7. ^ "Swans complete Williams signing". BBC Sport. 22 May 2008. Retrieved 23 May 2008. 
  8. ^ Witcoop, Darren (16 September 2008). "Ashley Williams denies Derby long-awaited away win". The Daily Telegraph. 
  9. ^ "Williams takes top Welsh awards". BBC Sport. 11 November 2009. Retrieved 11 November 2009. 
  10. ^ Dulin, David (2 May 2010). "Swansea 0–0 Doncaster". BBC Sport. 
  11. ^ "Rooney is PFA player of the year". BBC Sport. 25 April 2010. Retrieved 17 November 2016. 
  12. ^ Fletcher, Paul (30 May 2011). "Reading 2–4 Swansea". BBC Sport. Retrieved 17 November 2016. 
  13. ^ "Spurs' Gareth Bale wins PFA player of the year award". BBC Sport. 17 April 2011. Retrieved 17 November 2016. 
  14. ^ "Ash would be proud to join '106 Club'". Swansea City A.F.C. 29 October 2010. Archived from the original on 2 November 2010. Retrieved 30 October 2010. 
  15. ^ Williams, Aled (24 September 2011). "Chelsea 4–1 Swansea". BBC Sport. Retrieved 24 September 2011. 
  16. ^ "Ashley Williams extends Swansea contract until 2015". BBC Sport. 23 October 2012. 
  17. ^ McNulty, Phil (24 February 2013). "Bradford 0–5 Swansea". BBC Sport. Retrieved 17 November 2016. 
  18. ^ Jenkins, Tom (24 February 2013). "Capital One Cup final: Bradford City v Swansea City – in pictures". The Guardian. Retrieved 17 November 2016. 
  19. ^ "Swansea confirm Ashley Williams as new captain in attempt to keep defender at the club". The Independent. 15 July 2013. Retrieved 17 November 2016.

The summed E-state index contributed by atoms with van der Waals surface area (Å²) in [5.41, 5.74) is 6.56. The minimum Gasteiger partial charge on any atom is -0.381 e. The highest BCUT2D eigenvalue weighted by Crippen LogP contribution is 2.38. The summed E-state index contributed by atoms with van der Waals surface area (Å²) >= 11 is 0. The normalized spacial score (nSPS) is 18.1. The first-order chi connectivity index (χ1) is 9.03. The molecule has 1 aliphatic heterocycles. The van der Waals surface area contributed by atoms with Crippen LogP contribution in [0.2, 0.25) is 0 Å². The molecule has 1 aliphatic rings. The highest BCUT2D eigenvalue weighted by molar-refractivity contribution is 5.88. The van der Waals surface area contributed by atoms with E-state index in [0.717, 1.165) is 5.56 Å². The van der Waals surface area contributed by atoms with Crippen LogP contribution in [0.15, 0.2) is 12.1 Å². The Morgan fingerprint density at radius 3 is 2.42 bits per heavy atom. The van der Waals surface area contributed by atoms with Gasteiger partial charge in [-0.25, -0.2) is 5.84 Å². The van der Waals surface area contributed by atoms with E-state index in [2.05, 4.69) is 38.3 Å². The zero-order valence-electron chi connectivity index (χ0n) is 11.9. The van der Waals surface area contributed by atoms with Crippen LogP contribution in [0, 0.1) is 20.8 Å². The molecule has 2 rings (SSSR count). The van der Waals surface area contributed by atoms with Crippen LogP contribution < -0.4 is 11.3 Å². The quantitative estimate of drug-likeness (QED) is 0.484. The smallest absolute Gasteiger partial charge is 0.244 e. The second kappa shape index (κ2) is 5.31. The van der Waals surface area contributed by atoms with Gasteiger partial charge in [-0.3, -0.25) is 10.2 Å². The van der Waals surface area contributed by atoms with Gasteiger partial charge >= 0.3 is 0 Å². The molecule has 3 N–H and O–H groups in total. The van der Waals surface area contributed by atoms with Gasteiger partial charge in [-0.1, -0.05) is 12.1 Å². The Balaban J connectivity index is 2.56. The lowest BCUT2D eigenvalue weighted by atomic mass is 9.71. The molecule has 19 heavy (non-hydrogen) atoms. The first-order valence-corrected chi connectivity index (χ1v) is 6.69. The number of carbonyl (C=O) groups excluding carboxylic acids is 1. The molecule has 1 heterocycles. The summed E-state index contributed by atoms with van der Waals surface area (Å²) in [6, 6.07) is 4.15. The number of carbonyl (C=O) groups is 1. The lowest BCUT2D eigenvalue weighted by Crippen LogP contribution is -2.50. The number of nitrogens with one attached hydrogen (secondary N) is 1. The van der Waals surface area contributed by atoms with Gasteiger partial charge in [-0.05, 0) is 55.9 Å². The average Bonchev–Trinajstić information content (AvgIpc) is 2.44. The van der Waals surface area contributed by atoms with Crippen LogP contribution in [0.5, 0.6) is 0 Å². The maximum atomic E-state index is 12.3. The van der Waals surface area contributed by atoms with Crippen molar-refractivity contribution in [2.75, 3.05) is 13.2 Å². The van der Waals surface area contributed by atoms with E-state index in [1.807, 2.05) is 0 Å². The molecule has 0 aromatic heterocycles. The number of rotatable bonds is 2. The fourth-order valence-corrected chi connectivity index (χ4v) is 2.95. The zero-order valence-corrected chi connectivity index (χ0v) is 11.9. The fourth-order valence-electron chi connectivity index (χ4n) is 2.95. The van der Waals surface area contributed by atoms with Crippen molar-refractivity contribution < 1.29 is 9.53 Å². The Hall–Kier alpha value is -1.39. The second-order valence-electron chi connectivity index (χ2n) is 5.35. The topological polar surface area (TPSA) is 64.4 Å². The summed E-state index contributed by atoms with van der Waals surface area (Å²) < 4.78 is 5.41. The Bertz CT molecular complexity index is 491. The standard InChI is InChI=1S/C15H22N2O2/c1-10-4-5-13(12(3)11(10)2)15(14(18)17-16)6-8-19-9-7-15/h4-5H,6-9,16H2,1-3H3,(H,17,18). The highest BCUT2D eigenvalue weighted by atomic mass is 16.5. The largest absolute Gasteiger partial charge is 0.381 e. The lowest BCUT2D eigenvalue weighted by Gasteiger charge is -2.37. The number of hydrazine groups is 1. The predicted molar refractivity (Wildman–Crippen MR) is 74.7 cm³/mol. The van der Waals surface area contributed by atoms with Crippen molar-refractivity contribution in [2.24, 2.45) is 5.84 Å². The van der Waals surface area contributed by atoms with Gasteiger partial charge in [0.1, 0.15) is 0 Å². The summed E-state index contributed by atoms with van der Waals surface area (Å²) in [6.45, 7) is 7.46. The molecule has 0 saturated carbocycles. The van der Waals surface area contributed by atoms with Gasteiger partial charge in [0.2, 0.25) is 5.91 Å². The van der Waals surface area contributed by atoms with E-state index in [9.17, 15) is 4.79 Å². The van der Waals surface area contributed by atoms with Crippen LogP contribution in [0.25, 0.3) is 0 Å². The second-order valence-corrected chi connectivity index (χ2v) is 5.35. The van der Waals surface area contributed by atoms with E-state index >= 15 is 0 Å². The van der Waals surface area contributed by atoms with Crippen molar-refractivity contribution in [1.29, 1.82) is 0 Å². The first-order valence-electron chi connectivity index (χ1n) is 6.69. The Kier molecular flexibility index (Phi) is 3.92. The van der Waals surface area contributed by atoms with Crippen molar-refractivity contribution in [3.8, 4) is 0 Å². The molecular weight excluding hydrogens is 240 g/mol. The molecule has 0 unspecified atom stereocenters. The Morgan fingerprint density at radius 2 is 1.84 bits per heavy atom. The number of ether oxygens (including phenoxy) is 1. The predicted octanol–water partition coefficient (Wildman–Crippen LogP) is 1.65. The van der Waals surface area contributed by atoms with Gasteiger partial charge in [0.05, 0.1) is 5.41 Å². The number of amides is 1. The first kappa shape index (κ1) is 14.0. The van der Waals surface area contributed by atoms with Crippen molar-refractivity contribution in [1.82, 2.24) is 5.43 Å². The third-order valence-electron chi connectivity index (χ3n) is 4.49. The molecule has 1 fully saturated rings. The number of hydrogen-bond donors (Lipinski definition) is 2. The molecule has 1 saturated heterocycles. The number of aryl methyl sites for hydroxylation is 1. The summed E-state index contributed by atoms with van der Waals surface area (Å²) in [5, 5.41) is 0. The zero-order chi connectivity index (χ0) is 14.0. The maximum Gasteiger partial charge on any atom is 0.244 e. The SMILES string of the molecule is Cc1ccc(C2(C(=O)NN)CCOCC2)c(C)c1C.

20. ^ "Williams commits future to Swans". Swansea City A.F.C. 4 July 2014. Retrieved 4 July 2014. 
  21. ^ "Winners announced for The Football League Awards 2015". English Football League. 20 April 2015. Retrieved 22 April 2015. 
  22. ^ "Ashley Williams: Everton sign Swansea and Wales defender for £12m". BBC Sport. 10 August 2016. Retrieved 10 August 2016. 
  23. ^ Kirkbride, Phil (20 August 2016). "West Brom 1-2 Everton full time report: Blues come from behind to give Ronald Koeman first win as boss". Liverpool Echo. Retrieved 24 August 2016. 
  24. ^ Jolly, Richard (23 August 2014). "Arouna Koné scores two late goals as Everton cruise past Yeovil". The Guardian. Retrieved 24 August 2016. 
  25. ^ Rose, Gary (13 December 2016). "Everton 2–1 Arsenal". BBC Sport. Retrieved 13 December 2016. 
  26. ^ Hafez, Shamoon (4 April 2017). "Manchester United 1–1 Everton". Retrieved 20 October 2017. 
  27. ^ a b Doyle, Ian (20 October 2017). "Everton boss Ronald Koeman refuses to scapegoat Ashley Williams for Goodison Park brawl". Liverpool Echo. Retrieved 20 October 2017. 
  28. ^ Wathan, Chris (14 June 2016). "How these nine English-born footballers came to be Wales' Euro 2016 heroes". Wales Online. Retrieved 16 June 2016. 
  29. ^ a b c "Ashley Williams makes way from waiter to Wembley with Swansea City". The Independent. 23 February 2013. Retrieved 8 September 2015.